Posted by Fullcouch on January 13, 2012, 2:40pm
Atlantic Wire – If Iran closes the Strait of Hormuz, the U.S. Navy has a backup plan to save one-fifth of the world’s daily oil trade: send in the dolphins.
The threat of Iran closing the strait has reached a fever pitch, reports today’s New York Times, with U.S. officials warning Iran’s supreme leader that such moves would cross a “red line” provoking a U.S. response. Iran could block the strait with any assortment of mines, armed speed boats or anti-ship cruise missiles but according to Michael Connell at the Center for Naval Analysis, “The immediate issue [for the U.S. military] is to get the mines.” To solve that problem, the Navy has a solution that isn’t heavily-advertised but has a time-tested success rate: mine-detecting dolphins.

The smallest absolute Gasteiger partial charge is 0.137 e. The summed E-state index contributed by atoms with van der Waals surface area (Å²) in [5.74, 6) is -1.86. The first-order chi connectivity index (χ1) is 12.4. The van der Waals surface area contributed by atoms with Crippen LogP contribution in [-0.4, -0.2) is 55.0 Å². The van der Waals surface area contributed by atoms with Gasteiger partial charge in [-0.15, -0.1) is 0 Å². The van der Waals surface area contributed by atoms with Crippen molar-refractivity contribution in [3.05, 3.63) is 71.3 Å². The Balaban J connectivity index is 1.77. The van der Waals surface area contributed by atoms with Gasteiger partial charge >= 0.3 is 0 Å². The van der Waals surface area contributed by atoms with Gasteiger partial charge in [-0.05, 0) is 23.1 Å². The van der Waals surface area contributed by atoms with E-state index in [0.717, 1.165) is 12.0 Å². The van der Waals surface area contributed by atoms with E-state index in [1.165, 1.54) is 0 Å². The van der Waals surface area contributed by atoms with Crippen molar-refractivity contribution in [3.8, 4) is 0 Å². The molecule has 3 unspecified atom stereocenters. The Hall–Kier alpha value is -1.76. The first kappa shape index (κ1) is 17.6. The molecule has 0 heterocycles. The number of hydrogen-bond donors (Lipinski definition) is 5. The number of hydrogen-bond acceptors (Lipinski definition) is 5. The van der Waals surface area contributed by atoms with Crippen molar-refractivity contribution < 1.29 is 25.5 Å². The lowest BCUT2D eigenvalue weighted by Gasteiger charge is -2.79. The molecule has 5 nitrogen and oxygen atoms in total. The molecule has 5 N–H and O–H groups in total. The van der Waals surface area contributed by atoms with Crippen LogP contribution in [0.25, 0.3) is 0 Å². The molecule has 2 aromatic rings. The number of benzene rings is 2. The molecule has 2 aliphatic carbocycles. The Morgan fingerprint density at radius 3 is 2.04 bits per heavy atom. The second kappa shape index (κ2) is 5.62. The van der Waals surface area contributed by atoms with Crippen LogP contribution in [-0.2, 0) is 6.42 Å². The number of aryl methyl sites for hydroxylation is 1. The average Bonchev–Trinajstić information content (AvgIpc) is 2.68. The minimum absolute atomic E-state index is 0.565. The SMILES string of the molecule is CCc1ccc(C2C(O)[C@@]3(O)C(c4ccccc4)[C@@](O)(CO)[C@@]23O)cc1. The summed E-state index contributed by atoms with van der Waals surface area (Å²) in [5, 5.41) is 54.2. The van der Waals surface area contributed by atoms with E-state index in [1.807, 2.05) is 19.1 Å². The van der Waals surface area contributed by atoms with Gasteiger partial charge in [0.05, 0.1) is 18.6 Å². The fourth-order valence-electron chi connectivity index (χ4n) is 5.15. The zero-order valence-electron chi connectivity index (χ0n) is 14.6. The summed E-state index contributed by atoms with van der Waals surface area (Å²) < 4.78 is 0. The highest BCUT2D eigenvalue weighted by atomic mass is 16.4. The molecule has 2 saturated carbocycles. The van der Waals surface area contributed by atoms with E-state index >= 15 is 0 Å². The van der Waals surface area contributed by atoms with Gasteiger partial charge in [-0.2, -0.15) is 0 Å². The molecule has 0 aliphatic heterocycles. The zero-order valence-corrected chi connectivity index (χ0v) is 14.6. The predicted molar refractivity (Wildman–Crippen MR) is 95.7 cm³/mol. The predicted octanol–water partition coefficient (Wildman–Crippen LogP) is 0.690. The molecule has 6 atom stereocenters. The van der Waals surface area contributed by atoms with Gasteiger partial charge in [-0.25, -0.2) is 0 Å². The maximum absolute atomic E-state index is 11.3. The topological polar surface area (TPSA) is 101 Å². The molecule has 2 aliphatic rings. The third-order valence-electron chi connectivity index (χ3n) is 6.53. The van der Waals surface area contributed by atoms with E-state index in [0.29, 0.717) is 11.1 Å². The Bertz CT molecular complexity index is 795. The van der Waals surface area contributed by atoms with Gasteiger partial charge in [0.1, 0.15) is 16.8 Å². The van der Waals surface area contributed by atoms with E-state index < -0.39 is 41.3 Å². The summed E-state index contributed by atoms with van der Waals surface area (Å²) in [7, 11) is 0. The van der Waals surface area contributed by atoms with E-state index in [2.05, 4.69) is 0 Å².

The invasion of Iraq was the last time the minesweeping capability of dolphins were widely-touted. “Dolphins – – which possess sonar so keen they can discern a quarter from a dime when blindfolded and spot a 3-inch metal sphere from 370 feet away — are invaluable minesweepers,” reported The San Francisco Chronicle. In 2010, the Seattle Times reported that the Navy has 80 bottlenose dolphins in the San Diego Bay alone. They are taught to hunt for mines and drop acoustic transponders nearby. According to a report in 2003, the dolphins only detect the mines. Destroying them is left up to the Navy’s human divers. Still, the mammals are large enough to detonate a live mine, a prospect that doesn’t delight animal rights groups.